Owning and operating a small business is not an easy task. It is one that involves a lot of planning, coordinating, managing, and paperwork. Lots and lots of paperwork. One of the many hurdles facing small businesses is figuring out which documents to keep. With this in mind, we’ve selected five types of records that are essential for legal compliance and staying on track.
1. Accounting Records
The purpose of accounting records is to record your business’s transactions. These records are the first of our small business accounting tips and will serve several purposes internally as well as externally:
- They serve as a quick gauge of your business’s financial health (profitability, long-term success, patterns, and trends).
- Accounting records provide information about your expenses, revenues, and equity which are important considerations for decision-making.
- Businesses are required by law to keep financial records that show income and expenses.
- These records will be used to file your taxes and are important for Greeley business accounting.
If you work with and get paid by the client directly, then your business should also have two specific accounting records: the detailed project contract or estimate and the invoice. A detailed project contract or estimate is a legal document that summarizes the important aspects of a job to be done for a client. It serves as a binding agreement that will protect your company should an issue arise. An invoice is a document that your business will use to charge clients for products or services.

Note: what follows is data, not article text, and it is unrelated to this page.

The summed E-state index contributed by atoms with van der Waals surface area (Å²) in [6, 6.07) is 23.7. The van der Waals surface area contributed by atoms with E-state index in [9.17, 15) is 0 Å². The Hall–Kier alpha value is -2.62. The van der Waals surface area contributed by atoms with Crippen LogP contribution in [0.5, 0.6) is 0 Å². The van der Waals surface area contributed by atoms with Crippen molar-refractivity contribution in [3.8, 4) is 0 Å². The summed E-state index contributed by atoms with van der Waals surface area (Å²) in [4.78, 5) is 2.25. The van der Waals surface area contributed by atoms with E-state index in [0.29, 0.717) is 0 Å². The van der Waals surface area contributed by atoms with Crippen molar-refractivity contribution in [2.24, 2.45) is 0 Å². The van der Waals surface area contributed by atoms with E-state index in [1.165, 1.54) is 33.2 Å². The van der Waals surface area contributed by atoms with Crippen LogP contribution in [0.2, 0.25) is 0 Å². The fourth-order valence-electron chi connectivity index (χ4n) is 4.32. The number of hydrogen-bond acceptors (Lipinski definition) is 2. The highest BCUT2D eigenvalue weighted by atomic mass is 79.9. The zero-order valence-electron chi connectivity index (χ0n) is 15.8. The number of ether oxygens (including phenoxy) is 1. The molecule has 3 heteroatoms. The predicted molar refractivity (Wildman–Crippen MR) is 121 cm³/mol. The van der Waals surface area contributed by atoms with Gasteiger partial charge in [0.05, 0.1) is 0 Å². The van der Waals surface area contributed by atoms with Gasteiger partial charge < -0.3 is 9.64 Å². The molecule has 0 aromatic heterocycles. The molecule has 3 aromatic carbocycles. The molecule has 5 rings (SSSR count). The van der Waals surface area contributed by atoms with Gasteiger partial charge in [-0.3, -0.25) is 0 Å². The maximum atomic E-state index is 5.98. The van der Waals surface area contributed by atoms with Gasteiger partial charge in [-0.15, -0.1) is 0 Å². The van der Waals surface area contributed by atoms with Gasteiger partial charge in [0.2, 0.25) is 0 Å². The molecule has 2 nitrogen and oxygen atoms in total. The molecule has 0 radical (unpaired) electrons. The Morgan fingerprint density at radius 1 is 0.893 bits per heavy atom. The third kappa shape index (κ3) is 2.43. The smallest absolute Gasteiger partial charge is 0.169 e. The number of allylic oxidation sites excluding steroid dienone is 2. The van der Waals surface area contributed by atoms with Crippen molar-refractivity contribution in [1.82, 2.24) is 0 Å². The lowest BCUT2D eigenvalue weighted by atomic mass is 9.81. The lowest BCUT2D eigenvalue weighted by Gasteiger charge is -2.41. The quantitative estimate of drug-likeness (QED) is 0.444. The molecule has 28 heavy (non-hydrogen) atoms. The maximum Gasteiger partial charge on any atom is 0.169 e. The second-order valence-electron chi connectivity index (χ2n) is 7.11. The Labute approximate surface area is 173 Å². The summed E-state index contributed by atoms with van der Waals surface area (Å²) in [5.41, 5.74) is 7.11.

2. Bank Statements
Along with accounting records, your business will also need to have records of your accounts with the bank, in the form of bank statements. These statements should be compared to and reconciled with your accounting records in order to find mistakes and errors. Like accounting documents, bank statements serve several purposes:
- They allow you to track your business’s financial health, growth, and progress.
- You will use them to file taxes.
3. Legal Documents, Permits, and Licenses
Just as you need a driver’s license to operate a car, you need a business license to operate a business. You may need different licenses and permits for the state versus federal levels depending on the type of business you are operating and your location. You will also need to register your business according to the rules of your area and your chosen structure. Your company will most likely fall into one of the following structures:
- Sole proprietorship: gives you full ownership of your business and allows you to register a “doing business as” name for your service or product.
- Partnership: provides some additional legal protection for you and a partner; however, this structure does require some additional tax reporting.
- Limited liability corporation (LLC): (formed by one or multiple parties) mainly protects the owner’s/owners’ personal property should legal action be taken against the business, without the effort involved in registering a full corporation.